A consumer advocacy group says Google’s
recent admission that it is collecting more data from WiFi networks
than it previously disclosed highlights the need for federal regulators
to more closely examine what data the Internet firm is collecting.
Consumer Watchdog once again raised its concerns about Google’s data
privacy practices after the firm acknowledged Friday in a blog
post that it discovered the discrepancy during an audit of the
WiFi data its “Street View” cars collect for use in location-based
services such as Google Maps. The audit was requested by a German data
Despite a claim made in a blog
post last month, the firm has been “mistakenly collecting samples
of payload data” from open, or unsecured, WiFi networks, Google Senior
Vice President of Engineering and Research Alan Eustace said
in Friday’s post. He added, however, that none of the data was used in
a Google product.
“So how did this happen? Quite simply, it was a mistake,” Eustace
said. “In 2006, an engineer working on an experimental WiFi project
wrote a piece of code that sampled all categories of publicly broadcast
He said Google plans to delete the data as soon as possible and is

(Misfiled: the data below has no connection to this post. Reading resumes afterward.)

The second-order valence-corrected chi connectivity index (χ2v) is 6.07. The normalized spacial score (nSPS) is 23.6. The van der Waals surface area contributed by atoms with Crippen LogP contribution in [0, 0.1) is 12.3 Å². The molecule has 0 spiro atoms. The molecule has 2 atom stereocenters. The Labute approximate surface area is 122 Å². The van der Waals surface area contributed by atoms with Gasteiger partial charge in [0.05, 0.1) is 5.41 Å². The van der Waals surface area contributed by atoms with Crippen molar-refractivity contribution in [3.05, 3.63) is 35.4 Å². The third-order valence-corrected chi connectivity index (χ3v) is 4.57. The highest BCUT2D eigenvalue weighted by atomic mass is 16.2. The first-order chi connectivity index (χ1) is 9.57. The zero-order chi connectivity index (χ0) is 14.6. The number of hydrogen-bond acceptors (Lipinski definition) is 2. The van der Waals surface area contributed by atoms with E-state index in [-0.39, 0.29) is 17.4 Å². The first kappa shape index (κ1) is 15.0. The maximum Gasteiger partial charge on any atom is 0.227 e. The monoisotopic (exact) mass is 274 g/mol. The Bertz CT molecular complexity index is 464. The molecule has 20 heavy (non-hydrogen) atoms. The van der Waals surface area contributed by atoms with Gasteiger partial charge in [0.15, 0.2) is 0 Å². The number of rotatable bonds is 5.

consulting with data privacy officials in the countries affected on how
best to dispose of the data. In addition, it has stopped Street View
cars from collecting WiFi data and has called for a third-party review
of the software at issue.
“Once again Google has demonstrated a lack of concern for privacy,”
Consumer Watchdog Consumer Advocate John M. Simpson said
in a statement. “Its computer engineers run amok, push the envelope
and gather whatever data they can until their fingers are caught in the
cookie jar. Then a Google executive apologizes, mouthing bafflegab
about how privacy matters to the company.”
He said the incident underscores the need for federal regulators to
examine not just Google but all online firms’ data collection practices.
He also specifically urged the Justice Department and FCC to examine
the Google WiFi incident.